His name is Omran. The image of him, bloodied and covered with dust, sitting silently in an ambulance awaiting help, is another stark reminder of the toll of the war in Syria.
He is young — one witness puts him at four, perhaps five years old, but his chubby arms and legs and the way he clings to the man who pulled him from the rubble of his bombed-out home suggest he is still a toddler.
He lives with his mother, father, brother and sister in the Syrian city of Aleppo, a contact on the ground tells CNN.
He and his family were injured when their house was destroyed by an airstrike Wednesday. Miraculously, everyone survived.
Aleppo, in northern Syria, has been besieged for years during that country’s civil war. Thousands of people have been killed there, and many lives have been upturned.
Omran’s family are among them.
The haunting, heartbreaking video of Omran has been circulating on social media.
It shows a civil defense worker carrying him to an ambulance. His cartoon character T-shirt is covered in dust, the left side of his face is bloody. He is silent despite the cacophony of screaming men around him.
He was not crying at any point during the rescue.
“He was in extreme shock,” according to a spokesman for the Aleppo Media Center, an activist group.
His eyes look glassy as he sits on the vehicle’s orange seat, his hands on his lap as he awaits treatment.
He raises his left hand to his eye and feels the area around his temple as if he has been hit there. He wipes his face and looks down at the blood.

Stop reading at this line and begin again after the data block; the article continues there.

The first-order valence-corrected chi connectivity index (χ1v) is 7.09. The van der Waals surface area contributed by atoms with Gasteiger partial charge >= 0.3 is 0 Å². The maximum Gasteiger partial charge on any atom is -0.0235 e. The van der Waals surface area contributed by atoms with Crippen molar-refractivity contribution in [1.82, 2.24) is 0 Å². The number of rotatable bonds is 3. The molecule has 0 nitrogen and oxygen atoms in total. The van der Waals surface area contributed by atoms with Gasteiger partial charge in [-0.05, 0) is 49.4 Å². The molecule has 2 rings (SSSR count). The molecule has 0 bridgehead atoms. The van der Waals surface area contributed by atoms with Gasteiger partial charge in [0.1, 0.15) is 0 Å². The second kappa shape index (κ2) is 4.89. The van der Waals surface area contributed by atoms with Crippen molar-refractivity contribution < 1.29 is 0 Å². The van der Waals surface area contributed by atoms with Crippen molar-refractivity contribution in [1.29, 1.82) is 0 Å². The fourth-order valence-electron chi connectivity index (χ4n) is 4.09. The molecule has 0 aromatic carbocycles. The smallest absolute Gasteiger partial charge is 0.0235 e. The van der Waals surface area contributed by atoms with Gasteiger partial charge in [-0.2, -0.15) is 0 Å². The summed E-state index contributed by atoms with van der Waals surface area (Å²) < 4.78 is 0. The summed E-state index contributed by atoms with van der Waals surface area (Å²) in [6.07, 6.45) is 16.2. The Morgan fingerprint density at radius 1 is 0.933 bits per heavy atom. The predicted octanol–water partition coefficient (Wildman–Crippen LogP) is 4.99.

But Omran has had a lucky escape — he appears to have been one of the first pulled out of the rubble before his parents, the Aleppo Media Center says.
Omran has now been released from the hospital and he and his family are staying with relatives.
CNN cannot independently verify the authenticity of video and its content. It was posted by the Aleppo Media Center.
On Wednesday, three more people died and at least 12 others were wounded in the rebel-held al Qaterchi neighborhood in eastern Aleppo, according to the UK-based Syrian Observatory for Human Rights and the Aleppo Media Center. One of those killed is believed to be a relative of Omran’s family.
It says nearly 18,000 people have died in custody since the crisis began in March 2011, but the group believes that number is a low estimate and the true figure is much higher.
Using survivors’ accounts, the Amnesty report details the harrowing conditions for inmates and the brutal methods of torture including rape, sexual violence, flogging, burning and scalding.